Chromatographic Purification: Data Science, Chemistry, and Process Engineering Are Driving Bioprocess Innovation Forward

When people decry “the lack of innovation” in biomanufacturing, I often find myself scratching my head. Maybe we’re working from different angles on the concept — for some, it might mean only those advances that are truly disruptive and replace a previous paradigm completely. But what I see in the biopharmaceutical industry currently is an explosion of new ideas, fresh approaches to established technologies, and incremental improvements that all add up to paint a dynamic picture of innovation indeed. “Creativity…

Demystifying Mixed-Mode Chromatography Resins: Emerging Applications for Purification of Non-MAb Protein Therapeutics

Although monoclonal antibodies (MAbs) still represent the most common and most lucrative drug class in the biopharmaceutical industry, enthusiasm is growing for other recombinant-protein products. Clinical pipelines and even commercial portfolios are beginning to feature a breadth of nonantibody proteins and fragments as well as variations on the conventional-antibody theme: e.g., single-chain variable fragments (scFvs), fragment antigen-binding (Fab) products, and single-domain antibody fragments (also called nanobodies). By exploring such formats, drug developers hope to continue leveraging the efficacy advantages of…

Platform Optimization for Efficient AAV Purification: Insights from a CDMO

The number of clinical studies continues to increase for candidate gene therapies based on adenoassociated virus (AAV) vectors. Application of different AAV serotypes has enabled drug developers to target a large panel of tissues and to address a breadth of diseases — but with the drawback that each serotype necessitates a distinctive purification process. Such development work requires considerable resources and results in long process-development timelines, which can cause significant delays to entering clinical trials. Thus, gene-therapy companies and contract…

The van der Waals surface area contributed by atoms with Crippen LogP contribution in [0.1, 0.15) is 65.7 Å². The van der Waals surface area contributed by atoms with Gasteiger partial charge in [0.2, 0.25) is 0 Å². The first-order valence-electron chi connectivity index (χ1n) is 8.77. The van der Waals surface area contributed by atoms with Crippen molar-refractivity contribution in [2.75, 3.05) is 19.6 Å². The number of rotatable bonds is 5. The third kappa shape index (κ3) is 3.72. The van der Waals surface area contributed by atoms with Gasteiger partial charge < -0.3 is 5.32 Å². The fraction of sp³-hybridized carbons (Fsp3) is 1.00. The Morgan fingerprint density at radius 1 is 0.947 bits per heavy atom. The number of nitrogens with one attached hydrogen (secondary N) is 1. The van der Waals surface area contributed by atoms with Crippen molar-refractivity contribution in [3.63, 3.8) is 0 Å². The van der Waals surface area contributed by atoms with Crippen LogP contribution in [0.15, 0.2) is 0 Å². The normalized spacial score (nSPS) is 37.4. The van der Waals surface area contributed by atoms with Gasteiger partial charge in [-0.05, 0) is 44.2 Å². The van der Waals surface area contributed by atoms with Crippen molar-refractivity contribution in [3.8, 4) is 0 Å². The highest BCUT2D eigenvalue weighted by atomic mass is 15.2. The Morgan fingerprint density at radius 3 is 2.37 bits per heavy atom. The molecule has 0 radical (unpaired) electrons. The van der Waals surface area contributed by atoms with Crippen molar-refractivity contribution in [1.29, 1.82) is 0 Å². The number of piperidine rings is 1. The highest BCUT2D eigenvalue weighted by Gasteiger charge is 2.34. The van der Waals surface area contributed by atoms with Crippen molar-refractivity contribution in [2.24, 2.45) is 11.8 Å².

Intensification of Fab-Fragment Purification: Multicolumn Chromatography Using Prepacked Protein L Columns

Antibody fragments — such as fragment antigen-binding (Fab) domains, single-chain variable fragments (ScFvs), and heavy-chain variable domains (nanobodies) — have emerged as increasingly important therapeutic and diagnostic alternatives to full-length monoclonal antibodies (MAbs) for a multitude of diseases. Whereas MAb downstream processing is well established and easy to scale based on protein A capture, the purification of antibody fragments is just on the verge of standardized processing. The most promising candidate for effective capture of those containing a kappa light…

Purification of Hepatitis B Virus Surface Antigen for Vaccine Products: Impact of Ligand Density on HBsAg Purification By Immunoaffinity Chromatography

According to the World Health Organization (WHO), more than 350 million people worldwide are chronic carriers of hepatitis B virus (HBV) (1). Around 25% of carriers develop liver cirrhosis and/or carcinoma, making HBV responsible for the deaths of one million people annually (1). The virus has a spherical shape with a lipoprotein coating mostly of HBV surface antigen (HBsAg) (2). Knowing that, drug developers have created recombinant HBV vaccines based on HBsAg synthesized in yeast or mammalian cells (3, 4).…